Germany Plans to Develop Drone Warfare

Germany Plans to Develop Drone Warfare

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Germany may begin using armed drones and encourage European defense companies to manufacture their own unmanned aerial vehicles (uavs), according to recent media reports.

The government has concluded that it must use armed drones “in order to provide protection against sudden and serious changes in the situation,” reported Spiegel Online January 25, citing an official government response to questions from Germany’s Left Party.

The German military has been pushing for their use. Lieut.-Gen. Karl Müllner said: “I can’t explain to the soldiers on the ground why, for political reasons, they have to wait for a manned plane to provide air support, when a drone could have done the same thing.”

Germany is reportedly interested in developing a European drone. Currently, it has to buy them from Israel or America.

“There is a desire to explore development of a European drone,” said State Secretary for the Minister of Defense Christian Schmidt. “A European drone solution has to have more capability than current U.S. systems to make sense,” he added. Developing its own drone would also make Europe much more independent of American power. And it could do more to guard against some of the weaknesses and vulnerability to hacking in U.S. drones.

Bloomberg reported that German officials planned to bring up the subject at a Franco-German meeting to celebrate the 50th anniversary of the Élysée Treaty on January 22. It said the two nations could try to help European Aeronautic, Defense & Space Co. (eads) develop a uav. eads cancelled its drone development last year when it received no government funding.

Drones look increasingly like the future of aerial warfare. Cheaper and more expendable than a manned aircraft, they could make today’s fighter jets obsolete. Armed drones are vital to any aspiring military power.

Watch for Germany to continue to develop its own military capabilities, independent of American power.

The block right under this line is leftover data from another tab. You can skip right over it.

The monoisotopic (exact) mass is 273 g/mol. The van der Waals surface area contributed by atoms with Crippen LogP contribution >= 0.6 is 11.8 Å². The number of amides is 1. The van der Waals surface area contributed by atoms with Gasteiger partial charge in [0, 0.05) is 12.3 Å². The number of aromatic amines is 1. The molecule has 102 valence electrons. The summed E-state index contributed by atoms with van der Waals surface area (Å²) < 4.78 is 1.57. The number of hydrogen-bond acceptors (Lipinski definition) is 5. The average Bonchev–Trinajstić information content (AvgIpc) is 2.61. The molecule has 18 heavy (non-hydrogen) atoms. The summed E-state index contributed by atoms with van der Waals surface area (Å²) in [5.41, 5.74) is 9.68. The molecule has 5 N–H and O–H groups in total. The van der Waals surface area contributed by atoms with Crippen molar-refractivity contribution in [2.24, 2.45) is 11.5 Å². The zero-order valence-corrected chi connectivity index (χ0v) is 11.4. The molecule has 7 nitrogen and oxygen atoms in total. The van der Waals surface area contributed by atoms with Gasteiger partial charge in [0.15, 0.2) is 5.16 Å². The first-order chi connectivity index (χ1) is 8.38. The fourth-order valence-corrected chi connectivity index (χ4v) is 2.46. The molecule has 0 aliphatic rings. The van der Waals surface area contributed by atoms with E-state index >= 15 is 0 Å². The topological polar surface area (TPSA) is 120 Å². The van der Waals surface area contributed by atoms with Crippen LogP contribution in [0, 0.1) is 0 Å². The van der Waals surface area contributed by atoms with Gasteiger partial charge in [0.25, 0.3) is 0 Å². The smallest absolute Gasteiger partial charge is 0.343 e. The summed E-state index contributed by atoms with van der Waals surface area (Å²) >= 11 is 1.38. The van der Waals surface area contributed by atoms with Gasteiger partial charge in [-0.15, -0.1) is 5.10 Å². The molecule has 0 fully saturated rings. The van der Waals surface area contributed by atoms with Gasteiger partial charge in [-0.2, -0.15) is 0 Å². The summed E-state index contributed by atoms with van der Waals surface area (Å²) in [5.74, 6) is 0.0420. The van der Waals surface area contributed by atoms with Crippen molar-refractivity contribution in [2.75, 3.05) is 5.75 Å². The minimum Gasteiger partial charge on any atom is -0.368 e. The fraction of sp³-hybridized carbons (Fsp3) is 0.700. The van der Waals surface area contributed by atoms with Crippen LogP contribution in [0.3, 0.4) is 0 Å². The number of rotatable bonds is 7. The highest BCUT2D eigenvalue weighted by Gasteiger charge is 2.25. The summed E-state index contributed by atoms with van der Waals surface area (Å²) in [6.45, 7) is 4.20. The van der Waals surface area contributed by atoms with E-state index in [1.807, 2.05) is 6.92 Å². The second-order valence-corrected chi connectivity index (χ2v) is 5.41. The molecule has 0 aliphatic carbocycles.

Australian House Prices: The Slow Bleed

Australian House Prices: The Slow Bleed

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House prices are falling, but will the slow bleed become a hemorrhage?

It should not surprise people that Australian house prices dropped last year. What is surprising is how little they fell.

The latest numbers from RP Data show that house prices across Australia’s capital cities fell 0.4 percent in 2012. Melbourne houses lost the most value, with prices down 2.9 percent. Brisbane and Adelaide both lost 0.8 percent. Hobart lost 0.1 percent. Sydney and Perth defied the trend, growing 1.5 and 0.8 percent respectively.

In general, it’s a slow bleed. Nationwide house prices peaked in Australia in 2010 and have slowly shed value since.

The good old days of buying a home and simply watching its price increase year after year are over, says RP Data senior research analyst Cameron Kusher: “We’ve never seen these situations before, and you’d really have to go back to the early 1990s to see similar housing market conditions to what we’ve seen over the last few years, when we had our last recession.”

The big question now is whether or not the slow drip will turn into a gusher.

This is a hugely important question for Australians. Houses are no longer just places to live. For many Australians, it is the single most important investment they have. House prices are the biggest factor influencing household wealth. And for the past two years, home ownership has generally caused families to lose money.

If house prices don’t start rising again, it could destroy the wealth of a whole generation.

And if prices don’t start rising—it will also turn the housing market into something more like a car sales lot. Everyone knows that as soon as you drive off in a new car, it depreciates. After four years, the typical car has lost more than half its value. What happens if houses started acting the same way? Houses age—just like vehicles. Houses break down and need repairs—just like vehicles. Houses get outdated and need updating—just like vehicles.

But will houses continue to deteriorate in value—just like vehicles?

The median-priced house in Australia is $408,000. At approximately 6.5 times household disposable incomes, this is a shockingly high value. Let’s say a typical buyer puts 10 percent down and has a mortgage of $367,000. Now what happens if his house depreciates by 0.4 percent, the same rate house prices fell last year? His investment loses $1,600. That might not sound like a lot, but over the years, it adds up quickly. What happens if house prices fall by a whopping 3 percent, like they did in 2011? All of a sudden, that home owner has lost $11,010.

It won’t take too many years before there are a lot of people trying to get out from underneath what could quickly become debt prisons.

The latest housing market data showed another weak month in December. The Australian Industry Group and the Housing Industry Association reported that housing market activity fell for the 31st month in a row.